16 Apr 2003
(updated 16 Apr 2003 at 04:25 UTC) »
As there are no better ideas, today I'm going to split up the
dovecot package into 4 pieces.
Here is the background. Dovecot is an IMAP server that like all IMAP servers
listens on port 143 (or 993 for IMAP over SSL.) This means in Debian package
dependency terms that dovecot must 'Provide:' the virtual package imap-server.
It also needs to 'Conflict:' with imap-server because only one daemon can have
the port. Now it has gained a POP3 server component. So it also has to
provide and conflict with pop3-server for the same reason. The thing is it is
possible that a user may want the IMAP server but turn off the POP3 server and
use, say, qpopper instead. But he can't install qpopper because it also
provides pop3-server which conflicts with dovecot. The only solution is to
split it into dovecot-imap and dovecot-pop3 with dovecot-common for the shared
bits. The fourth package called dovecot is simply a dummy which installs
dovecot-imap to allow smooth upgrades. This is one area where Gentoo has us beat at the moment. I
don't know if there is an ebuild for dovecot but theoretically hey can
specify "give me just the IMAP piece not the POP3" in some configuration
somewhere. It will be interesting to see if Debian can come up with some
solution to this. Having lots of little packages around is icky. The dummy
package could be avoided by having dpkg use a field called 'Replacement-for:'
or similiar (not 'Replaces:' which is something else.) IIRC, this idea was
suggested before but no one ever implemented it.
Wow it looks like asuffield went through with his list of
with excessive old release-critical bugs. Although there may be some false
positives this is an important first step in getting rid of some of the cruft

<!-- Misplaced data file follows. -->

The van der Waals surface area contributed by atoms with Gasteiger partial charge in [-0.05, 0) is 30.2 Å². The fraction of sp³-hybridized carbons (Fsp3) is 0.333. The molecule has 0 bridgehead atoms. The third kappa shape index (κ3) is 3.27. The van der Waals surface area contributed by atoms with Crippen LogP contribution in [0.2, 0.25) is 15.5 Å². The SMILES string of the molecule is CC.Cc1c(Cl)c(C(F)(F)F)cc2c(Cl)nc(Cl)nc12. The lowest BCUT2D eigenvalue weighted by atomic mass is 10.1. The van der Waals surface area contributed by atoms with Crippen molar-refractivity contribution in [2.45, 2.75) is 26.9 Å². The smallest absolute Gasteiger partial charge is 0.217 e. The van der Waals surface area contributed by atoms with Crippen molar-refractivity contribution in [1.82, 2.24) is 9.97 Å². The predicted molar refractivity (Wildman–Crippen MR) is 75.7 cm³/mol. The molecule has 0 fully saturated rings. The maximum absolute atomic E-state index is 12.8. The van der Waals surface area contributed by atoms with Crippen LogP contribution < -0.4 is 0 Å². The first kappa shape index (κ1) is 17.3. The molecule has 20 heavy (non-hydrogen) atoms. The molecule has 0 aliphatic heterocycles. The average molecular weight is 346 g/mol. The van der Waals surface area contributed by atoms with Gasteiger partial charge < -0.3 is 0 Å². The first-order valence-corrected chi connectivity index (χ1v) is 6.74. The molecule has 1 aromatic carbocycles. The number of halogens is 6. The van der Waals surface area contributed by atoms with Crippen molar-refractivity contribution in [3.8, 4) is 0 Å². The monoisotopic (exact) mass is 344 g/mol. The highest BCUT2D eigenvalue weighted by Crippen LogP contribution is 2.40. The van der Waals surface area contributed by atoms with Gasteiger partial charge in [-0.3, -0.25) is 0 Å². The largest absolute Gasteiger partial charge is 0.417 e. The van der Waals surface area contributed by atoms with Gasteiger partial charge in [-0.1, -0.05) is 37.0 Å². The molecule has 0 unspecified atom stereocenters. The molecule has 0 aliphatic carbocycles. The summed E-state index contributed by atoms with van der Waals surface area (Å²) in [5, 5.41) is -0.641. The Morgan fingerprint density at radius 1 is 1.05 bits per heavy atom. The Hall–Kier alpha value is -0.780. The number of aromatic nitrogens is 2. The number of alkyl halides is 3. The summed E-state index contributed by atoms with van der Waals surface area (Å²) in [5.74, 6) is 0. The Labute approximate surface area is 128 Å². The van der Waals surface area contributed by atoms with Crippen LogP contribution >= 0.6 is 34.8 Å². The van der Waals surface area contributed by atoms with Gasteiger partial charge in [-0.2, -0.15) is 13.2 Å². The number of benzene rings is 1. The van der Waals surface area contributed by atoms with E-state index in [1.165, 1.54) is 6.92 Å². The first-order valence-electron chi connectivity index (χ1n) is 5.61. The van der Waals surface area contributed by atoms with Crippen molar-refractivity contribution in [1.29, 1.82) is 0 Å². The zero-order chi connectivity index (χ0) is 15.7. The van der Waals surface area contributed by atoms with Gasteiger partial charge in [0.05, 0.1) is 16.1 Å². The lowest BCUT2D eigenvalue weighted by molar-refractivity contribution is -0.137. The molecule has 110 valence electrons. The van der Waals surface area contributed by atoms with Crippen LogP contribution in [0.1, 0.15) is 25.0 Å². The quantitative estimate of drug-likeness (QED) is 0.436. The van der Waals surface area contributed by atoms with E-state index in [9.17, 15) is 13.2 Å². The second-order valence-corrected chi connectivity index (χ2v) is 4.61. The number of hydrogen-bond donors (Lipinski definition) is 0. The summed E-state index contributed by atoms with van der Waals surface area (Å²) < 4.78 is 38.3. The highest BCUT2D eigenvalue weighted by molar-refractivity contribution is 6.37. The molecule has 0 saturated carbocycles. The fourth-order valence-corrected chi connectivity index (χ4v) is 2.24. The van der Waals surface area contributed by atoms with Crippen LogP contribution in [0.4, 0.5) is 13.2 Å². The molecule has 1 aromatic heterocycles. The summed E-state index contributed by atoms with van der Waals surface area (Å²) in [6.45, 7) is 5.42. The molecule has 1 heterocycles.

(human and package) in Debian which we desperately need to do if we ever hope
to release sarge anytime soon.
Taxes (or Dear Prudence)
Another gorgeous day. Too bad I had to spend most of it running around doing my
taxes. Last year was our worst ever financially thanks to the rotten economy but
we still kept up our quality of life thanks to prudent budgeting and investments.
Some of our friends who went nuts during the dot-com bubble are really hurting
Happy birthday Chloe! dyork do keep us informed of her
progress. My little girl is 17 months old and amazes me every day with the new
things she learns. Here's a tip for when Chloe starts walking and touching
things in earnest: Velcro anything valuable to the ceiling. Preferably a
ceiling in another house.
Screen scraping is so '90s! All the cool kids are using XML-RPC.
There's one kind of politics which is on-topic for the hacker community and
that is the openness of information. My threat was absurd but in response to
another absurdity. My understanding is that the trust metric is related not to
your personality (else I would be a superfunkygrandmaster instead of a
journeyer) but your contributions to free software. For instance I don't
much care for some of rms's ideas or the way they are
expressed but it doesn't stop me from thinking he is a frickin' genius or
using ls, grep, etc. By all means people should shun
mglazer if his PHP code is crap but not because they don't
like his views. And if one is going to ban politics, do it fairly. All
the anti-war comments have to go too. (Though I like the life-related
comments in general as it helps put a human face on the people who provide our
On the contrary I would like to think I would defend the anti-glazer in the same way. Working in New York I'm constantly harangued by people whose politics are diametrically opposite to mine. Plus I'm regularly exposed to things that offend me as a Hindu such as advertising for Big Macs. But we have to tolerate them because...there is no other way to live together. Really how hard is it to just ignore the diaries of people one isn't interested in? I'm seeing some extreme reactions to an extremely small deal.
I'm flattered but please decertify me. You don't know me so that would be an abuse of the principles that govern this site.